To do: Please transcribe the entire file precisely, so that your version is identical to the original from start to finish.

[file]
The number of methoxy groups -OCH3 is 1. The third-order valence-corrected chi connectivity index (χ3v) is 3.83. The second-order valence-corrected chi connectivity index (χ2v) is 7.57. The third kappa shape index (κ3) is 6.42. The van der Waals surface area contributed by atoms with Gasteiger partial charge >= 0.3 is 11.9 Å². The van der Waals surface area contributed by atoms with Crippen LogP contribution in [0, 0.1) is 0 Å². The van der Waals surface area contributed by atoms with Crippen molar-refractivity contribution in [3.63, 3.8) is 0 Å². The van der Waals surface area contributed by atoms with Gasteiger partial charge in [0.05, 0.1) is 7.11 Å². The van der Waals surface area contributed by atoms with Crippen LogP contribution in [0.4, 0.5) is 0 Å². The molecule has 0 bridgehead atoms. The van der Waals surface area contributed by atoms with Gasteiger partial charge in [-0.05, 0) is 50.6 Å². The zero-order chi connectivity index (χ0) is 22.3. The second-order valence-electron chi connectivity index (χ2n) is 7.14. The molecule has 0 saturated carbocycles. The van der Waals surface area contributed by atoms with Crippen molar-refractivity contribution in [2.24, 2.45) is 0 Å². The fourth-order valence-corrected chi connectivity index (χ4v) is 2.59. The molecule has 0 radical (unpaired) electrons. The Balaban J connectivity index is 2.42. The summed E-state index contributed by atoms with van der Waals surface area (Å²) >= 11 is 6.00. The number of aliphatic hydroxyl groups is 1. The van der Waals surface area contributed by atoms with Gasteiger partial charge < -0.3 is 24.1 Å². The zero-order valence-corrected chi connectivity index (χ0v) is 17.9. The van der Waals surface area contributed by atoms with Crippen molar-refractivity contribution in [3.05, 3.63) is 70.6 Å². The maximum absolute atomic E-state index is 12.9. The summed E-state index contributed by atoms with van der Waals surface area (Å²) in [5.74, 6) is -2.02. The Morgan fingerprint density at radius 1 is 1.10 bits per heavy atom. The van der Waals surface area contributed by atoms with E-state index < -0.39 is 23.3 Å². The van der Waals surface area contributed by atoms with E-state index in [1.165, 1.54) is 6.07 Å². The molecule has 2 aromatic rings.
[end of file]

The number of methoxy groups -OCH3 is 1. The third-order valence-corrected chi connectivity index (χ3v) is 3.83. The second-order valence-corrected chi connectivity index (χ2v) is 7.57. The third kappa shape index (κ3) is 6.42. The van der Waals surface area contributed by atoms with Gasteiger partial charge >= 0.3 is 11.9 Å². The van der Waals surface area contributed by atoms with Crippen LogP contribution in [0, 0.1) is 0 Å². The van der Waals surface area contributed by atoms with Crippen molar-refractivity contribution in [3.63, 3.8) is 0 Å². The van der Waals surface area contributed by atoms with Gasteiger partial charge in [0.05, 0.1) is 7.11 Å². The van der Waals surface area contributed by atoms with Crippen LogP contribution in [0.4, 0.5) is 0 Å². The molecule has 0 bridgehead atoms. The van der Waals surface area contributed by atoms with Gasteiger partial charge in [-0.05, 0) is 50.6 Å². The zero-order chi connectivity index (χ0) is 22.3. The second-order valence-electron chi connectivity index (χ2n) is 7.14. The molecule has 0 saturated carbocycles. The van der Waals surface area contributed by atoms with Crippen molar-refractivity contribution in [2.24, 2.45) is 0 Å². The fourth-order valence-corrected chi connectivity index (χ4v) is 2.59. The molecule has 0 radical (unpaired) electrons. The Balaban J connectivity index is 2.42. The summed E-state index contributed by atoms with van der Waals surface area (Å²) >= 11 is 6.00. The number of aliphatic hydroxyl groups is 1. The van der Waals surface area contributed by atoms with Gasteiger partial charge < -0.3 is 24.1 Å². The zero-order valence-corrected chi connectivity index (χ0v) is 17.9. The van der Waals surface area contributed by atoms with Crippen molar-refractivity contribution in [3.05, 3.63) is 70.6 Å². The maximum absolute atomic E-state index is 12.9. The summed E-state index contributed by atoms with van der Waals surface area (Å²) in [5.74, 6) is -2.02. The Morgan fingerprint density at radius 1 is 1.10 bits per heavy atom. The van der Waals surface area contributed by atoms with E-state index < -0.39 is 23.3 Å². The van der Waals surface area contributed by atoms with E-state index in [1.165, 1.54) is 6.07 Å². The molecule has 2 aromatic rings.